Question 1. Should the New Zealand domain name space be extended to allow registration at the second level, for example yourname.nz?
Question 2. Are there any other undertakings that the Domain Name Commission should make while developing/implementing the policy?
Buy NZ Made agrees with Digimark: that the creation of second level registrations will create confusion amongst internet users and whilst may create short term ‘opportunities’ for cyber squatters will lead to higher costs for registrants looking to protect their trademarks and existing domain names. Accordingly if the creation of second level registrations were to be allowed then priority registration would need to be given to current registrants and also ways of reducing the cost burden should be assessed e.g. half price registrations of second level registrations if have corresponding third level registrations etc.
Question 3. Should new second level domains be created to cater for particular interest groups, such as .wine.nz or .sport.nz?
Yes. We support choice in the market place where the adoption of new extensions does not undermine the existing extensions or create confusion. However, we would like to point to the recent launch of .kiwi.nz which was on a first come first served basis with no sunrise period has already created issues where we have already had our domain names registered by a party that has no perceivable direct interest in the name.
Question 4. Should new moderated second level domains be created to cater for domain names that require special protection, such as .bank.nz?
Question 5. Should the registration of some names such as .com.nz or .gov.nz, be prohibited at the second level to minimise potential confusion? What names, if any, should be prohibited?
Any names likely to cause a lot of confusion.
Question 6. Do you agree with the rationale for the Sunrise Period that would enable existing .nz domain name holders first chance to register names at the second level? Why?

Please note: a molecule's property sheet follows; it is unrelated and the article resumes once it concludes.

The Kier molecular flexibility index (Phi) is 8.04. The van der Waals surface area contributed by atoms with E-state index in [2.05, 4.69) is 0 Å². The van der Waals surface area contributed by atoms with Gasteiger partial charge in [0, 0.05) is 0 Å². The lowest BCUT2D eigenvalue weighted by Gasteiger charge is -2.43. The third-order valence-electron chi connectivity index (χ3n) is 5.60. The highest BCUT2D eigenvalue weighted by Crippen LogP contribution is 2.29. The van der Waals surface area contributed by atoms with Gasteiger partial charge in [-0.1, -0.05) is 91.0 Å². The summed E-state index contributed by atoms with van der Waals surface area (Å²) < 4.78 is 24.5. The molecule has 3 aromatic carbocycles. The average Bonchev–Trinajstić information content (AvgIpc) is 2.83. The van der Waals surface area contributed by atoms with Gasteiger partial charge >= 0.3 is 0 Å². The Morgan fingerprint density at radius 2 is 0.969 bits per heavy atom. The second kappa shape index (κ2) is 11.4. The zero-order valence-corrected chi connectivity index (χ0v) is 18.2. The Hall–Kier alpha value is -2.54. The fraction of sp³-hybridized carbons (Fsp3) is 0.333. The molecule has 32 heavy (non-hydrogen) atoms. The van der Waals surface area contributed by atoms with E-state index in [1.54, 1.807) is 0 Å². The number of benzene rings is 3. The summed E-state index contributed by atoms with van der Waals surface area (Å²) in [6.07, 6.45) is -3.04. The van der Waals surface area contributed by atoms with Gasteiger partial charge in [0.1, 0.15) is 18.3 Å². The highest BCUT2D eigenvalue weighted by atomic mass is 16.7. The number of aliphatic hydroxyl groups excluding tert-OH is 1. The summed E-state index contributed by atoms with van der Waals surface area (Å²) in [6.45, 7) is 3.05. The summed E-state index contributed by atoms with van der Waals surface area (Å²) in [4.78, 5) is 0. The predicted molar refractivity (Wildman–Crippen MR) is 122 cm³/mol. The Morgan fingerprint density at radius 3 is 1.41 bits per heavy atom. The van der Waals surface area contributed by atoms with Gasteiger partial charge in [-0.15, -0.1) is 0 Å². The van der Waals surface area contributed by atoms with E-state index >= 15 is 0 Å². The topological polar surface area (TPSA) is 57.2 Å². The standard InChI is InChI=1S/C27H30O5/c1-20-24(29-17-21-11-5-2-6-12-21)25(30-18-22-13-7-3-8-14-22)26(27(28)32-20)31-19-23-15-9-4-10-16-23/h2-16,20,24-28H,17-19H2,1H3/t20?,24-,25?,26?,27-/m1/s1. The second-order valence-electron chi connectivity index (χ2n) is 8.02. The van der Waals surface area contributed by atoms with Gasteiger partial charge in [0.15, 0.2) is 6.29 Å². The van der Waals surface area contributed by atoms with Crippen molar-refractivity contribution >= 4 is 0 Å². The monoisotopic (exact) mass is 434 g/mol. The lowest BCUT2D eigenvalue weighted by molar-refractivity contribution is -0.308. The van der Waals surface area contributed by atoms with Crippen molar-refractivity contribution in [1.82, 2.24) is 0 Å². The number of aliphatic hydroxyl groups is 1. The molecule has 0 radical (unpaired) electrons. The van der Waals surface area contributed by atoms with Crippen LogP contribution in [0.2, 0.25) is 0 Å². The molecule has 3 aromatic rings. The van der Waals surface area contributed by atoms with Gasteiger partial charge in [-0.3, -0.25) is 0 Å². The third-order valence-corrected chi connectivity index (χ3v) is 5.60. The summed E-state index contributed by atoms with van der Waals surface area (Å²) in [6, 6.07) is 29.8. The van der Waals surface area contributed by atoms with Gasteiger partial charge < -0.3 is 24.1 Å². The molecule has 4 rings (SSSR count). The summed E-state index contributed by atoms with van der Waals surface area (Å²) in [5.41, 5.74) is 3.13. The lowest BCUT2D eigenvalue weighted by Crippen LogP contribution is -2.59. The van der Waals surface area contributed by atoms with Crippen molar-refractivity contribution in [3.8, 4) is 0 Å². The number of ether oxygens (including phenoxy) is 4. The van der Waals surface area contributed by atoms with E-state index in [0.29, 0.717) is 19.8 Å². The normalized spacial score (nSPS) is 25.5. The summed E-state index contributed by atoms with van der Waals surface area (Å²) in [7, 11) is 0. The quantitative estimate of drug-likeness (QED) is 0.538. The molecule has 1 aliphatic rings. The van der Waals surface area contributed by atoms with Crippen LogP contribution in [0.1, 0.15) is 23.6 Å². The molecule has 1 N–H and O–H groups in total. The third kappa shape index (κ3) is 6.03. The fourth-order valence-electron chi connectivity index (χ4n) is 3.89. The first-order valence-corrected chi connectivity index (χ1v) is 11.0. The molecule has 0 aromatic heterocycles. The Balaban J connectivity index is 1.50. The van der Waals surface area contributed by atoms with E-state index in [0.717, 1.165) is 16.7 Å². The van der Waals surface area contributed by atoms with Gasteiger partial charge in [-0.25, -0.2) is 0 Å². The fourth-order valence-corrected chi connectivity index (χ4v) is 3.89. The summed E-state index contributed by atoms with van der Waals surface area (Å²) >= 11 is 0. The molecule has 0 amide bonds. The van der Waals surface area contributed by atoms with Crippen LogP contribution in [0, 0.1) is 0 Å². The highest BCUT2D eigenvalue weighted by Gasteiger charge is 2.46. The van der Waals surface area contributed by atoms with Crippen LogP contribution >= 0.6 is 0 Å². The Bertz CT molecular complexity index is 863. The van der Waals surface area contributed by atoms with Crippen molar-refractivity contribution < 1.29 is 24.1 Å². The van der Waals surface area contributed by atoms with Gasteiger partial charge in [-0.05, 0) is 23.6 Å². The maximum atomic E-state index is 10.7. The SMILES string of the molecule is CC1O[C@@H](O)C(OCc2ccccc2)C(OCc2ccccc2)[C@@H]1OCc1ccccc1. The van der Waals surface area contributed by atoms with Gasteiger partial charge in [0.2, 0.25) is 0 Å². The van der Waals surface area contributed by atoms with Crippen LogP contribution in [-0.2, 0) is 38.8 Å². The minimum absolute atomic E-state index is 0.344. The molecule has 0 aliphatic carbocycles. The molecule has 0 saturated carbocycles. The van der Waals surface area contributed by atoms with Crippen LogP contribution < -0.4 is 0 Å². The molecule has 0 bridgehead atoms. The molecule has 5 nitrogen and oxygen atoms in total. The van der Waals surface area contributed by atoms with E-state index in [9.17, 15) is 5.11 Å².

It provides opportunity for companies to protect their IP
Question 7. Who should be allowed to register a domain name at the second level when there are competing registrations at the third level?
Where there is an obvious company connection to the domain name and there is an active website in use under the domain name for that company, that company should not be held to ransom by cyber squatters holding onto the same third level domain name.
Question 8. Assuming only persons with a conflicting third level domain name may apply, how should that conflict be resolved? By consent? Or some other mechanism?
In many cases consent may work, however where cyber squatters have registered domain names which are not actively pointing to any web site, as mentioned in Question 7, they should not be able to hold active users of domain names to ransom or hold up any consent.
Question 9. Should the Domain Name Commission consider extending its Dispute Resolution Service for a limited period to cover particular sub-domains when considering whether a name registered at the second level infringes a complainant’s rights?
Question 10. Is the approach as outlined in the proposed amended policy in Appendix C appropriate? Why?
Question 11. Are there any other comments you would like to make relating to this consultation?